- Looking at maximum DrawDown in of -45.3 days in the period of the last 3 years, we see it is relatively smaller, thus worse in comparison to SPY (-33.7 days).

'The Maximum Drawdown Duration is an extension of the Maximum Drawdown. However, this metric does not explain the drawdown in dollars or percentages, rather in days, weeks, or months. It is the length of time the account was in the Max Drawdown. A Max Drawdown measures a retrenchment from when an equity curve reaches a new high. It’s the maximum an account lost during that retrenchment. This method is applied because a valley can’t be measured until a new high occurs. Once the new high is reached, the percentage change from the old high to the bottom of the largest trough is recorded.'

Applying this definition to our asset in some examples:- Compared with the benchmark SPY (271 days) in the period of the last 5 years, the maximum time in days below previous high water mark of 724 days of iPath Series B S&P 500 VIX Mid-Term Futures ETN is greater, thus worse.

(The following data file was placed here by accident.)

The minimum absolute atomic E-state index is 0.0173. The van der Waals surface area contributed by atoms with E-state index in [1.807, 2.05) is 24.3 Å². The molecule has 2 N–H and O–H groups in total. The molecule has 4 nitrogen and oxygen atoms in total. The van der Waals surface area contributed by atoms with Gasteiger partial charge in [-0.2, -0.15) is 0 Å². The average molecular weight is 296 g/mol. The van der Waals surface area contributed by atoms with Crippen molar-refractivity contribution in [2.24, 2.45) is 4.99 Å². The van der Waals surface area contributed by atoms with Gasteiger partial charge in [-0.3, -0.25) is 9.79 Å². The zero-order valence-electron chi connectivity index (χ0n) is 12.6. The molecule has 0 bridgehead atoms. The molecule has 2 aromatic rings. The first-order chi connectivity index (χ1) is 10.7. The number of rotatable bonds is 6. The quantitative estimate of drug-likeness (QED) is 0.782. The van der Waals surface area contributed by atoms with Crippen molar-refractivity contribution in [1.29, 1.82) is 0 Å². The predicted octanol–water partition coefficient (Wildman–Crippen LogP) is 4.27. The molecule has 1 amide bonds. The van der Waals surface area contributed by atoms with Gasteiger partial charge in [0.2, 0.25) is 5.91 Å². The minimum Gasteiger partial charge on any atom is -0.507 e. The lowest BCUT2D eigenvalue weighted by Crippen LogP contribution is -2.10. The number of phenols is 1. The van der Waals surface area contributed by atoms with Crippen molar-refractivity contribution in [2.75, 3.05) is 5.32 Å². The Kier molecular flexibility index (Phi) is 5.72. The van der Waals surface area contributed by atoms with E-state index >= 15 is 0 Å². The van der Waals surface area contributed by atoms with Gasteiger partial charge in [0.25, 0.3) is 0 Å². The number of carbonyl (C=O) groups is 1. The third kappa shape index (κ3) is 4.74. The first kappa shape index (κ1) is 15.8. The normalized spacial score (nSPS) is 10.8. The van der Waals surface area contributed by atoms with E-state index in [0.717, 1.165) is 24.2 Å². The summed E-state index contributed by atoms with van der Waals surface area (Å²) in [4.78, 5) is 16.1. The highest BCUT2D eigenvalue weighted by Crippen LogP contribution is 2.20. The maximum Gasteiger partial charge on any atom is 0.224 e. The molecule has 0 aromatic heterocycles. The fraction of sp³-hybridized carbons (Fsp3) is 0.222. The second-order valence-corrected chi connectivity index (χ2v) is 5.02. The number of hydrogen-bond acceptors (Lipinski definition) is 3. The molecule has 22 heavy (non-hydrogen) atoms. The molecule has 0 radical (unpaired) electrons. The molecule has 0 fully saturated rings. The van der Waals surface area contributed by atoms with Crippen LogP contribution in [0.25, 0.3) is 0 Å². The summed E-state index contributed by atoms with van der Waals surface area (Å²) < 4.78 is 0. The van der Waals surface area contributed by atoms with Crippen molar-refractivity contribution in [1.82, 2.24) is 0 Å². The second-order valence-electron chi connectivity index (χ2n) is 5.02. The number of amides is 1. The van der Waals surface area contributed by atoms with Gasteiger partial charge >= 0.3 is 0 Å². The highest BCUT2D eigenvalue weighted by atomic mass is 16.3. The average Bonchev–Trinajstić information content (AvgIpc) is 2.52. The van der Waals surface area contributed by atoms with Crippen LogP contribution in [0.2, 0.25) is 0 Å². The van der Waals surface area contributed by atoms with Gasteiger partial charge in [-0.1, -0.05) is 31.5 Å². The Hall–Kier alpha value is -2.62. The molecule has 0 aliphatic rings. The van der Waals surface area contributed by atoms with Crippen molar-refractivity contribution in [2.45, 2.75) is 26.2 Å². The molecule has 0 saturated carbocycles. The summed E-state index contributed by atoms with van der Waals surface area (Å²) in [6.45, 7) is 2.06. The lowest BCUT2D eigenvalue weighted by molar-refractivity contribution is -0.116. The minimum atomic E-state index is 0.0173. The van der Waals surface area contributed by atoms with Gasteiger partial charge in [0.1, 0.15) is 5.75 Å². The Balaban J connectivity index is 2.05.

- During the last 3 years, the maximum days under water is 724 days, which is larger, thus worse than the value of 271 days from the benchmark.

'The Drawdown Duration is the length of any peak to peak period, or the time between new equity highs. The Avg Drawdown Duration is the average amount of time an investment has seen between peaks (equity highs), or in other terms the average of time under water of all drawdowns. So in contrast to the Maximum duration it does not measure only one drawdown event but calculates the average of all.'

Which means for our asset as example:- Looking at the average days below previous high of 319 days in the last 5 years of iPath Series B S&P 500 VIX Mid-Term Futures ETN, we see it is relatively greater, thus worse in comparison to the benchmark SPY (60 days)
- Looking at average time in days below previous high water mark in of 353 days in the period of the last 3 years, we see it is relatively larger, thus worse in comparison to SPY (72 days).

Historical returns have been extended using synthetic data.
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- Note that yearly returns do not equal the sum of monthly returns due to compounding.
- Performance results of iPath Series B S&P 500 VIX Mid-Term Futures ETN are hypothetical, do not account for slippage, fees or taxes, and are based on backtesting, which has many inherent limitations, some of which are described in our Terms of Use.